The Sugar Overdose
Our worst enemy is sugar. For years we have been told to cut back, but as hard as we try, it’s still a major part of our daily diet, it’s addictive. The average American consumes 46 teaspoons of sugar a day.
What’s the problem of eating too much sugar?
Studies have shown that excess sugar consumption:
- increases your risk for cancer, heart disease, and obesity,
- depresses the immune system,
- depletes your body of essential vitamins and minerals,
- leads to diabetes or Metabolic Syndrome,
- raises your lipids, especially triglycerides.
What’s a carbohydrate got to do with sugar?
Our body needs carbohydrates to live. This macronutrient provides energy for our brain, muscles, nervous system and all cells. During the process of digestion, carbohydrates from food break down to form glucose or blood sugar. When the body senses an over-abundance of blood sugar, it automatically produces insulin to balance the sugar. But this over-production of insulin stresses the body’s organs and leads to disease. That’s why it’s important to distinguish between good carbs and bad.
The good and the bad…
SIMPLE carbs are bad because they break down quickly into the blood stream causing blood sugar to spike. This stresses the liver, pancreas, kidneys, circulatory system and heart, all of which can lead to the health risks listed over the long term. Simple carbs include table sugar, jams, candy, jellies, processed foods, cakes, pies, and soft drinks. For the most part, simple carbs contain no valuable nutrients, just empty calories, so after you eat these foods, you feel lethargic, get hungry quicker, and gain weight.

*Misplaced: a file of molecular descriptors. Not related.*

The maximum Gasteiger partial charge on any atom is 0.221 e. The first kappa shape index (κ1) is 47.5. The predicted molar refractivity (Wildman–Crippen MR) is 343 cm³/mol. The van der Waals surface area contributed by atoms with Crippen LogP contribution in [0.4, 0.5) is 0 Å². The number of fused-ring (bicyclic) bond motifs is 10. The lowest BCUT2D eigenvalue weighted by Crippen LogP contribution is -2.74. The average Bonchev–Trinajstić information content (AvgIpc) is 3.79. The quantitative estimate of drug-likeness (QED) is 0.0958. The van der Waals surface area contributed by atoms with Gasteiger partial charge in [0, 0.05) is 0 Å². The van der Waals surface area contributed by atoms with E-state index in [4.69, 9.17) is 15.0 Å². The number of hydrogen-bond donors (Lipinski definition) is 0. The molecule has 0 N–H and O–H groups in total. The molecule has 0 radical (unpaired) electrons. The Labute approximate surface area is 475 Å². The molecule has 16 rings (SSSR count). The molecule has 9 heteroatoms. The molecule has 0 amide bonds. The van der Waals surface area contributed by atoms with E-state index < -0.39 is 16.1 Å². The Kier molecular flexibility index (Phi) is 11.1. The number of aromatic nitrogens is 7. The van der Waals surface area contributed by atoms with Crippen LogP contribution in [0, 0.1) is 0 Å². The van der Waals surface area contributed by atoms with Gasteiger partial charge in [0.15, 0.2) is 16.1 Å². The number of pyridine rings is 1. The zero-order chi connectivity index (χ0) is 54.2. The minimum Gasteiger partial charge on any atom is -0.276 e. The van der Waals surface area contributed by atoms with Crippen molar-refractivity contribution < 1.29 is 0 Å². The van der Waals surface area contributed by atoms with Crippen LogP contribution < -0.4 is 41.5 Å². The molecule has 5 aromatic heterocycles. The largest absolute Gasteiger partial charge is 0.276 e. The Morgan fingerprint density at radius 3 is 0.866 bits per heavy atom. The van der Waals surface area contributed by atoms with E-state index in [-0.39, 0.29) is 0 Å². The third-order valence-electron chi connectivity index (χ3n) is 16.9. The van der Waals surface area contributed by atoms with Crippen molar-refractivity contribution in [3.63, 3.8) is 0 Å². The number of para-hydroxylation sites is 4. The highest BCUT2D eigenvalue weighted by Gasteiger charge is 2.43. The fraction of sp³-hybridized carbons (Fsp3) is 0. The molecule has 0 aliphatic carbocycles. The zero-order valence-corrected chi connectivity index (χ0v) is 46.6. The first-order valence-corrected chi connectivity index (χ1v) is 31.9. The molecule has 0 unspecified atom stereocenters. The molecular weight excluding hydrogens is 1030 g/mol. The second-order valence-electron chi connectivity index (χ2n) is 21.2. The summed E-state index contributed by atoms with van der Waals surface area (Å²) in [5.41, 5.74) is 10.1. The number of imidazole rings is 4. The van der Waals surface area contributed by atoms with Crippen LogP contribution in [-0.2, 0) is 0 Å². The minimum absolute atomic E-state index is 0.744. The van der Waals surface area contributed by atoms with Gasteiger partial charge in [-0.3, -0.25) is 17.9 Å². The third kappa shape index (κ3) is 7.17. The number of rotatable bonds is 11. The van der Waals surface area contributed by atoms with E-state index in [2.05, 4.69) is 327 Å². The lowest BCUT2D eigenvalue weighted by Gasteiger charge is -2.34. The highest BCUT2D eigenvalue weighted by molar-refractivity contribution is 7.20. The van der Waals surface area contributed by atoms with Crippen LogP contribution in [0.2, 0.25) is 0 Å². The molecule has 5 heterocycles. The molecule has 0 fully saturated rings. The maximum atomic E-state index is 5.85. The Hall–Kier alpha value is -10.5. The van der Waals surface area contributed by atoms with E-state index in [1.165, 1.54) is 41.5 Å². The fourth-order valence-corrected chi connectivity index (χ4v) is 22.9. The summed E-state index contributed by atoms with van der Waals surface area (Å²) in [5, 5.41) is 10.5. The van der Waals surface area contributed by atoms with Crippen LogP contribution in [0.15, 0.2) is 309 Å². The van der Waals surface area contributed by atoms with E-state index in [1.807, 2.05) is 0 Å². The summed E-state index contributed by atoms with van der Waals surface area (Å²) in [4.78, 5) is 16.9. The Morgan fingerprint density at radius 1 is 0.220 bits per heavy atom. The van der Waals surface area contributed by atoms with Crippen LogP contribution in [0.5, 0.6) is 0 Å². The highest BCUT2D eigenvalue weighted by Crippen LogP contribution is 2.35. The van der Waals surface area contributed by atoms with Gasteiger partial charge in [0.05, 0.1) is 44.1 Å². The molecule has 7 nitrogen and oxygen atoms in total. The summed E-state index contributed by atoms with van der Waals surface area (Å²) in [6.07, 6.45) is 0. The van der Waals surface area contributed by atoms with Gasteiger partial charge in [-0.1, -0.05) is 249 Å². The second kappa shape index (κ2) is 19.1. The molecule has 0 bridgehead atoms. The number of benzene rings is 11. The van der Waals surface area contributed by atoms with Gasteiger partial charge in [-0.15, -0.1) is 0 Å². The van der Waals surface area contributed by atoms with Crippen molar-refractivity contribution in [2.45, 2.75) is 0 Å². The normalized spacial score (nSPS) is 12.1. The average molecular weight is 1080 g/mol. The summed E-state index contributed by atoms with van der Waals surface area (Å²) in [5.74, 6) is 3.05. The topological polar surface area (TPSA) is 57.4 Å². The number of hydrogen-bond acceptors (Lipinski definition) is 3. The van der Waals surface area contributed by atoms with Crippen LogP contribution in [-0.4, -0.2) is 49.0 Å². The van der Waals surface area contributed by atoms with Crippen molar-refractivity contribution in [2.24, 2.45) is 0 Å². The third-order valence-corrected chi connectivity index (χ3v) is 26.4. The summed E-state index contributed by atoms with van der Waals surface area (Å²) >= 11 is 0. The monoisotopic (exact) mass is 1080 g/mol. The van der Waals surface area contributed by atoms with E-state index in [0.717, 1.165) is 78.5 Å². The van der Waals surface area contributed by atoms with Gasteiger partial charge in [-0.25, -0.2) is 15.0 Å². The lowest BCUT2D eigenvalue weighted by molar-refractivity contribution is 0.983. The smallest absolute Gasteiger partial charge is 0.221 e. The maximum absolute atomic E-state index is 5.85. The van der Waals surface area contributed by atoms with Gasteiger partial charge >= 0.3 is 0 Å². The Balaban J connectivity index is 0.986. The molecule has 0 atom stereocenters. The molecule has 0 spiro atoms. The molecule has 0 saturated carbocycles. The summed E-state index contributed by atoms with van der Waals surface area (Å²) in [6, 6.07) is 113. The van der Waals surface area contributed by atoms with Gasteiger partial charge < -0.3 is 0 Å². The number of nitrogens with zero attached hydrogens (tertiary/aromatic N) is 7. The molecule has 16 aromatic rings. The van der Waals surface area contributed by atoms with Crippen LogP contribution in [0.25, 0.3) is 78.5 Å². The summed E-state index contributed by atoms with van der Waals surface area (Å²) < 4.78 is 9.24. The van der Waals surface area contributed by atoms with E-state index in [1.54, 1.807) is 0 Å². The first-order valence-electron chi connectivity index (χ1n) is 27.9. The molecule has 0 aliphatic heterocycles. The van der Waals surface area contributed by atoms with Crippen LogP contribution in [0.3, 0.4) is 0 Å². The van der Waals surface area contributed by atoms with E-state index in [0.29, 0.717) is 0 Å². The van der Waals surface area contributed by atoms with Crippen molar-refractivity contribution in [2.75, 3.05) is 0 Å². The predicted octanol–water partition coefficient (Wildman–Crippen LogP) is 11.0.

COMPLEX carbs are good because they break down slower in the body, so there is not a quick spike in the blood sugar. Most complex carbs provide vitamins, minerals, and fiber and are found in vegetables, legumes (peas, beans, lentils) and seeds. Legumes are not included in my recipes because of their inflammatory response. Complex carbs provide a general stream of energy throughout the day, and are not converted to fat as easily as simple carbs.
The bottom line…all carbohydrates break down to blood sugar or glucose, whether it’s a piece of candy or a slice of whole grain bread. The slower this process happens in the body, the better.
Make New Choices
I know it is difficult to give up sugar because it has a tendency to be addictive, so take small steps to eliminate sugar where you can.